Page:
Genomics is a rapidly advancing field of research that is used in many different disciplines worldwide. The application of genomics has relatively recently been used to study organisms in marine environments. This symposium will provide the opportunity to bring together students, researchers and practitioners using genomics in the Australian marine environment. Any field of research that is adapted for a new system provides opportunities for interactions between different disciplines. We would like to encourage speakers to present research that demonstrates the combination of genomics with other disciplines such as ecotoxicology, ecology, biogeography, invasive species management, environmental monitoring, marine megafauna, fisheries and aquaculture. Presentations could also focus on innovative ideas and solutions solving challenges associated with using genomics in the marine environment; including sampling design, laboratory protocols and bioinformatics.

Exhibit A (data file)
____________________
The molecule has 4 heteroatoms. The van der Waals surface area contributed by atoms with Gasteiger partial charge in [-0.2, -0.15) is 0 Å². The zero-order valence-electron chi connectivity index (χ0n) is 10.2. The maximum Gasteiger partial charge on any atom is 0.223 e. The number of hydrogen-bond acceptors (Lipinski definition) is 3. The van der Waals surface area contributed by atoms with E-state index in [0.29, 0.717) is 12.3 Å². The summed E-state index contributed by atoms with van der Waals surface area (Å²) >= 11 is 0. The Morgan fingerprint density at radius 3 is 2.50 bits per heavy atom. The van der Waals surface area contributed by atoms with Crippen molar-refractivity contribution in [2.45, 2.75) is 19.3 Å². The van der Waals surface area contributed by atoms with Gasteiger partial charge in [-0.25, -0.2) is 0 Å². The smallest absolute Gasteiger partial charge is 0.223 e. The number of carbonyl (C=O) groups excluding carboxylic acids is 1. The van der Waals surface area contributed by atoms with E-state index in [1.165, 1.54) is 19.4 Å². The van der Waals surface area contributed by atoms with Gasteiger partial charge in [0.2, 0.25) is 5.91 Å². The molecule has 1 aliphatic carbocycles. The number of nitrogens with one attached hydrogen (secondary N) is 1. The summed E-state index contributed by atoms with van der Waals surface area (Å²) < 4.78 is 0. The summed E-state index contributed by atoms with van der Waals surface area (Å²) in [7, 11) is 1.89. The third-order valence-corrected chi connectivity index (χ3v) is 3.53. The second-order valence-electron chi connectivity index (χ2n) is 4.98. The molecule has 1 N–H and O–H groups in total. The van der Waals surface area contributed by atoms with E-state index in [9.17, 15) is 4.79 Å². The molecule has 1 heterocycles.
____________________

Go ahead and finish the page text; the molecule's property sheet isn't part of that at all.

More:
Around Australia, there is a diverse range of fishes that migrate over various distances (and sometimes between jurisdictions) through estuaries, coastal waters and across oceans (e.g., barramundi, Australian herring, tuna, sharks etc.). Many of these fish species are targeted by commercial, recreational, subsistence and/or traditional fisheries. In this symposium, papers will be encouraged that combine new information on the migratory behaviour and pathways of fishes with the human dimension in terms of the fisheries they support.